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Awol on the Appalachian Trail:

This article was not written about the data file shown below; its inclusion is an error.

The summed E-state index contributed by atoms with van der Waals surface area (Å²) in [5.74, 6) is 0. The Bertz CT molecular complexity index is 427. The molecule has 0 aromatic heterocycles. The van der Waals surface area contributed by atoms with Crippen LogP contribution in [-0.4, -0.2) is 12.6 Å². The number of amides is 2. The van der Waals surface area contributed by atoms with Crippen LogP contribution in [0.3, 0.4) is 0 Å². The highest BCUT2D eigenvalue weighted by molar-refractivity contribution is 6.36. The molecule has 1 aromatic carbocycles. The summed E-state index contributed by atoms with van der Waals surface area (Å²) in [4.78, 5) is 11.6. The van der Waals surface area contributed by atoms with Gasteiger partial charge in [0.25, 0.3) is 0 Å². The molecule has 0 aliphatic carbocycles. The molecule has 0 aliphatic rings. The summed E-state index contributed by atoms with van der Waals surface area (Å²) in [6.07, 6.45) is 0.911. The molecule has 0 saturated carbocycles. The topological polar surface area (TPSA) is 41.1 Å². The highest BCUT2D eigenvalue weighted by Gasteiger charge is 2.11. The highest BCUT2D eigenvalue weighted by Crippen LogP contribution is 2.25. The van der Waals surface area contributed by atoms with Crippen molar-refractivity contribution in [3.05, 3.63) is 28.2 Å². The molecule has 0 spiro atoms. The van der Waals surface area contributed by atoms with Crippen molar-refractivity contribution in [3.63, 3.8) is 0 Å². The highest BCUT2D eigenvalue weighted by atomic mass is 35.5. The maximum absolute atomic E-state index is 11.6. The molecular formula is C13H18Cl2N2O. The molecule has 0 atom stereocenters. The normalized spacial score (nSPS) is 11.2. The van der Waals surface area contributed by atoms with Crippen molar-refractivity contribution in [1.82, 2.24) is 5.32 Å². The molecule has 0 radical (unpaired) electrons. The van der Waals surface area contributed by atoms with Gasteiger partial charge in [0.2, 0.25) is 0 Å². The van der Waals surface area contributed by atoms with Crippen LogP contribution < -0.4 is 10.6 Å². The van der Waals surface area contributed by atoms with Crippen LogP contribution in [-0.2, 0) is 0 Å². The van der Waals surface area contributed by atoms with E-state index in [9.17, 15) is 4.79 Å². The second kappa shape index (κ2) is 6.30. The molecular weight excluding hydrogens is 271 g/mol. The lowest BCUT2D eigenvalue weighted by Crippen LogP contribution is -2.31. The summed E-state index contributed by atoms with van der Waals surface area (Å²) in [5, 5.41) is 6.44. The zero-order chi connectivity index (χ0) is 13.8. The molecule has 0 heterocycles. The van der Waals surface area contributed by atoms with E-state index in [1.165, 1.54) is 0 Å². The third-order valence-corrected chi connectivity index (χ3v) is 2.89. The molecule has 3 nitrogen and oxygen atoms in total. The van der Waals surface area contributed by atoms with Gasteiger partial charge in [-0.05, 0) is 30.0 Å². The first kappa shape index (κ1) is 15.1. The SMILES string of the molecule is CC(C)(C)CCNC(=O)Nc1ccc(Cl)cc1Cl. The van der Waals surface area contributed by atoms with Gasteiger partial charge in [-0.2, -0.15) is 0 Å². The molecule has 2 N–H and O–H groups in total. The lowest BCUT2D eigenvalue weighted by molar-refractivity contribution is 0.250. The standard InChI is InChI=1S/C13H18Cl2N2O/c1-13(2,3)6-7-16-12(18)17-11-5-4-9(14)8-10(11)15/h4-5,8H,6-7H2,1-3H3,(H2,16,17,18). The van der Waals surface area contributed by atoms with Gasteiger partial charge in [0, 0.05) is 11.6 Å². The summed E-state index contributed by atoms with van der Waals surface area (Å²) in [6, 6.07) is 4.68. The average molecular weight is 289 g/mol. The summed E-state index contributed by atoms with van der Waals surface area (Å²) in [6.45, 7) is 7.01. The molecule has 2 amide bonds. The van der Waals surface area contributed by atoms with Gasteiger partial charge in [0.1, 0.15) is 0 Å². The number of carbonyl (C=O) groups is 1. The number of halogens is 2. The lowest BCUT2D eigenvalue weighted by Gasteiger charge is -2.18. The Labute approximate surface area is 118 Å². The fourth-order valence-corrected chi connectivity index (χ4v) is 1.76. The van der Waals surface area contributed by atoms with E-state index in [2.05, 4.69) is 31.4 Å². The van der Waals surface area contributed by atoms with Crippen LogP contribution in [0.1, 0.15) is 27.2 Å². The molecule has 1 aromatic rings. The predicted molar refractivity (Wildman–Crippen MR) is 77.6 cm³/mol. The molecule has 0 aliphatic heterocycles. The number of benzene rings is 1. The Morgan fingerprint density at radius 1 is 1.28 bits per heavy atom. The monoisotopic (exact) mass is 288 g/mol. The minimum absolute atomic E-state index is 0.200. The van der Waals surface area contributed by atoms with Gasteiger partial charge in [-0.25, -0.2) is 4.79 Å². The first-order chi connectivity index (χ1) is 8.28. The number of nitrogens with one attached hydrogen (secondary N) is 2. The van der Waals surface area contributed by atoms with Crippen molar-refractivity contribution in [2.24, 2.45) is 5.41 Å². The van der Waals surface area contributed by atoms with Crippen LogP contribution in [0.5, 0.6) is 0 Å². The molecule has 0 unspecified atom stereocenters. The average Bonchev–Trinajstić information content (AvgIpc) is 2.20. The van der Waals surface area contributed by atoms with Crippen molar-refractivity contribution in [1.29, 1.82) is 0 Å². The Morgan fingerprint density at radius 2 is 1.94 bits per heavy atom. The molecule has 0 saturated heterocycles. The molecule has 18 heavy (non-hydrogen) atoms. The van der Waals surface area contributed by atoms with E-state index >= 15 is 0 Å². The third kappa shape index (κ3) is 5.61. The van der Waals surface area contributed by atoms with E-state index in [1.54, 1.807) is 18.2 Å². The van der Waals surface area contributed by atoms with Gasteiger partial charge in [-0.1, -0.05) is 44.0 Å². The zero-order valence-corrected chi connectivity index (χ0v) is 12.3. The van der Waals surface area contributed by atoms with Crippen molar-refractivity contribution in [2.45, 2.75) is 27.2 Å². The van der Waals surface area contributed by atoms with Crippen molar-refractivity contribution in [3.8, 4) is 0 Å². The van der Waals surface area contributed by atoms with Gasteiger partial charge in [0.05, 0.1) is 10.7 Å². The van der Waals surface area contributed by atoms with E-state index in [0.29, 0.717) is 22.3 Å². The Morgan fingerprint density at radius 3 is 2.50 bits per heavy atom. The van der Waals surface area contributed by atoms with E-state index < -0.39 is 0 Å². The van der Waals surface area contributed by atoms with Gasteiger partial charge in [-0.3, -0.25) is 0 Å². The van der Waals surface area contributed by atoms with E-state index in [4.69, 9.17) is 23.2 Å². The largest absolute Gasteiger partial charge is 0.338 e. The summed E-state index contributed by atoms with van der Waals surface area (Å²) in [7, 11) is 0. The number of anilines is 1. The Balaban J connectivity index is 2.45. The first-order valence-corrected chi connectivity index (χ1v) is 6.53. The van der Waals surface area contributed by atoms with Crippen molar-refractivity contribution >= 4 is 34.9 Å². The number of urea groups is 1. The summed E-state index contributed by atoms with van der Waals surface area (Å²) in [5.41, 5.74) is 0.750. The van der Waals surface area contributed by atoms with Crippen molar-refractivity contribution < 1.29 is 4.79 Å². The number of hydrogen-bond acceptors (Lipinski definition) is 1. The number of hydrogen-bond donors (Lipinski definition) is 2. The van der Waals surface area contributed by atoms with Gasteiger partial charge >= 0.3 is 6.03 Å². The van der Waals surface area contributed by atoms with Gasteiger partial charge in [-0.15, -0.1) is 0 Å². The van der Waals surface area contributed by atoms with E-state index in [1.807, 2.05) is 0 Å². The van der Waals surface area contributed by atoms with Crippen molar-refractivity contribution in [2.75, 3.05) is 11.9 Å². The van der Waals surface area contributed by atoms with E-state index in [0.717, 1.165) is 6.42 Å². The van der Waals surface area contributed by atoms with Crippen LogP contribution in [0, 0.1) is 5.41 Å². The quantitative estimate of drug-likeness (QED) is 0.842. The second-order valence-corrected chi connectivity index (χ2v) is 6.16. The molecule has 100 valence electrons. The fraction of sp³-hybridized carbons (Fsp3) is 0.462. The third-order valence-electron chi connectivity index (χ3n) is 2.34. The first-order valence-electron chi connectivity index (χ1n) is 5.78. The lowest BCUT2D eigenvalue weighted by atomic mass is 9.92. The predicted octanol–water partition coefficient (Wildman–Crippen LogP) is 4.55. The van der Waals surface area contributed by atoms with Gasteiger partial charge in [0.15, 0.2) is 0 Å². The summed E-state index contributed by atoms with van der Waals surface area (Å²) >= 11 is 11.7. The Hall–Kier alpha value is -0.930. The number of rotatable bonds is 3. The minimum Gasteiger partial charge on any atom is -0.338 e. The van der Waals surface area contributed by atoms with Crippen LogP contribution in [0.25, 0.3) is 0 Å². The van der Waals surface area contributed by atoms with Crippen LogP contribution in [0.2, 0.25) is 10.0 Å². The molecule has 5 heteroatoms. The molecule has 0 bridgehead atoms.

AWOL on the Appalachian Trail - David         Miller Really like this great blend of detailed trail info and introspection about the experience of doing the AT. David is a middle-aged happily married man with children and a job (that he doesn't love too much). Not your typical thru-hiker, so it was interesting to hear his story. He gives a little bit of epilogue, but I only wish for more details on re-entry or changes that come about as a result of a journey such as this one. But at least there was some coverage of the topic. "When you attempt to capture the highlights without burdening yourself with the tedium, the highlights lose the foundation that elevates them to the status of "highlight." Analogies abound because a focused attitude defines thee quality of all that we do. In playing a game, dieting, or hiking the AT, you benefit most when you commit yourself to it, embrace it." p. 51"I'm no maverick. Upon leaving college I dove into the workforce, eager to have my own stuff and a job to pay for it. Parents approved, bosses gave raises, and my friends could relate. The approval, the comforts, the commitments wound themselves around me like invisible threads. When my life stayed the course, I wouldn't even feel them binding. Then I would waiver enough to sense the growing entrapment, the taming of my life in which I had been complicit. Working a 9-to-5 job took more energy than I had expected, leaving less time to pursue diverse interests. I grew to detest the statement "I am a ..." with the sentence completed by an occupational title. Self-help books emphasize "defining priorities" and "staying focused," euphemisms for specialization and stifling spontaneity. Our vision becomes so narrow that risk is trying a new brand of cereal, and adventure is watching a new sitcom. Over time I have elevated my opinion of nonconformity nearly to the level of an obligation. We should have a bias toward doing activities that we don't normally do to keep loose the moorings of society. Hiking the AT is "pointless." What life is not "pointless"? Is it not pointless to work paycheck to paycheck just to conform? Hiking the AT before joining the workforce was an opportunity not taken. Doing it in retirement would be sensible; doing it at this time in my lie is abnormal, and therein lay the appeal. I want to make my life less ordinary." p.146-147As he nears the end of the hike. "I think of what I am doing on the trail. What have I accomplished? My time on the trail has been fantastic, but there has been no epiphany. I've nearly used up my quota of time being Awol. I have to go back to the real world., earn a living, and support a family. I have no insight into how I can return and avoid the doldrums that brought me here." p. 268-269Epilogue."My daughters, especially my youngest, missed me. Being away from home for long stretches cannot be a way of life. Still, it is important for parents to continue to live their own lives. We can't sit by and say we've already made our decisions, done our striving, and dish out opinions on the doings of our children. Words alone lack authority, and we risk making them surrogates for the life we'd like to lead. We can better relate to the budding aspirations of our children if we follow dreams of our own.I missed the trail increasingly over the first few months I was back home, and then the feeling matured to a combination of fondness, loss, nostalgia, and longing. Some moments on the trail were awe-inspiring. Many days were full of picturesque moments: the path lines with blue wildflowers, areas overrun by blooming pink rhododendron and white mountain laurel, the beckoning trail weaving through trees and boulders, the smell of the firs, exposed summits showing limitless horizon of mountains, rolling fields of hay and corn with an old barn in the backdrop. My mind is saturated with these memories. They return to my conscious unsummoned, while I'm driving or sitting at my desk." p. 320"As a result of my hike, I am much more inclined to do things. I will have fewer "should have dones" even if it means incurring some "wish I hadn'ts." I have changed in smaller ways, too. I am friendlier and more patient. I worry less about money. I can get by with less. It is as pleasing to get rid of old stuff as it is to get new stuff. Excess is a burden, even when you are not carrying it on your back." p. 322"What are you doing now? Since the days of my hike, I had harbored ideas about how a guidebook might be improved. In 2008 I acted on those ideas, and the result is The A.T. Guide: A Handbook for Hiking the Appalachian Trail. Development and maintenance of the guidebook consumes too much of my time, but it keeps me in touch with the AT community. I was rehired to do the same software engineering job that I left. At times I feel stuck, in that I used my quota of time off during my prime working years. At times I feel less tethered, reassured in knowing that I can leave if I choose. I've done it before." p. 328